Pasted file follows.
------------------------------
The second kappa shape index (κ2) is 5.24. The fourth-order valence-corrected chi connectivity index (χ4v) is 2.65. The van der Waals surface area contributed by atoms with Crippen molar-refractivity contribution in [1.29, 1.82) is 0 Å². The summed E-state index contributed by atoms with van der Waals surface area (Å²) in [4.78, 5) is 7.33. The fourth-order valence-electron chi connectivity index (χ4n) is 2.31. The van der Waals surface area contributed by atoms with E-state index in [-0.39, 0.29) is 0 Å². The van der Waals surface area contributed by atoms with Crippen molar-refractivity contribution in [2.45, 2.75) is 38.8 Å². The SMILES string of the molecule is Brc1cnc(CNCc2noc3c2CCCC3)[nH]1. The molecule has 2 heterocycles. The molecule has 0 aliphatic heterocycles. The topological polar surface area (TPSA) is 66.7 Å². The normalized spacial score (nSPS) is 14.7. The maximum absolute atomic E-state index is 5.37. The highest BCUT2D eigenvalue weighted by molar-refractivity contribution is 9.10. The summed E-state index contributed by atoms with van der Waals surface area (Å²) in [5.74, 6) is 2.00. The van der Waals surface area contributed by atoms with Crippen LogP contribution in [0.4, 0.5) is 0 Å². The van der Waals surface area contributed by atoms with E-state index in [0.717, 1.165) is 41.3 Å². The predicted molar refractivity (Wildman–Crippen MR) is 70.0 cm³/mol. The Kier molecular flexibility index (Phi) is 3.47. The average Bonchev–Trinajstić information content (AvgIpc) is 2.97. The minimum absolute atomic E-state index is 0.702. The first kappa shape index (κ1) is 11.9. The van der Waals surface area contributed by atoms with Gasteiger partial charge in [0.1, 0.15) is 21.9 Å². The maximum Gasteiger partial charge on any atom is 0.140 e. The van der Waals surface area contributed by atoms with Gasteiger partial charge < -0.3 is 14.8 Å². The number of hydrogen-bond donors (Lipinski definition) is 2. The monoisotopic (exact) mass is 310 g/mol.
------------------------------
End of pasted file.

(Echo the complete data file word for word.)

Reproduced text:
The second kappa shape index (κ2) is 5.24. The fourth-order valence-corrected chi connectivity index (χ4v) is 2.65. The van der Waals surface area contributed by atoms with Crippen molar-refractivity contribution in [1.29, 1.82) is 0 Å². The summed E-state index contributed by atoms with van der Waals surface area (Å²) in [4.78, 5) is 7.33. The fourth-order valence-electron chi connectivity index (χ4n) is 2.31. The van der Waals surface area contributed by atoms with E-state index in [-0.39, 0.29) is 0 Å². The van der Waals surface area contributed by atoms with Crippen molar-refractivity contribution in [2.45, 2.75) is 38.8 Å². The SMILES string of the molecule is Brc1cnc(CNCc2noc3c2CCCC3)[nH]1. The molecule has 2 heterocycles. The molecule has 0 aliphatic heterocycles. The topological polar surface area (TPSA) is 66.7 Å². The normalized spacial score (nSPS) is 14.7. The maximum absolute atomic E-state index is 5.37. The highest BCUT2D eigenvalue weighted by molar-refractivity contribution is 9.10. The summed E-state index contributed by atoms with van der Waals surface area (Å²) in [5.74, 6) is 2.00. The van der Waals surface area contributed by atoms with Crippen LogP contribution in [0.4, 0.5) is 0 Å². The van der Waals surface area contributed by atoms with E-state index in [0.717, 1.165) is 41.3 Å². The predicted molar refractivity (Wildman–Crippen MR) is 70.0 cm³/mol. The Kier molecular flexibility index (Phi) is 3.47. The average Bonchev–Trinajstić information content (AvgIpc) is 2.97. The minimum absolute atomic E-state index is 0.702. The first kappa shape index (κ1) is 11.9. The van der Waals surface area contributed by atoms with Gasteiger partial charge in [0.1, 0.15) is 21.9 Å². The maximum Gasteiger partial charge on any atom is 0.140 e. The van der Waals surface area contributed by atoms with Gasteiger partial charge < -0.3 is 14.8 Å². The number of hydrogen-bond donors (Lipinski definition) is 2. The monoisotopic (exact) mass is 310 g/mol.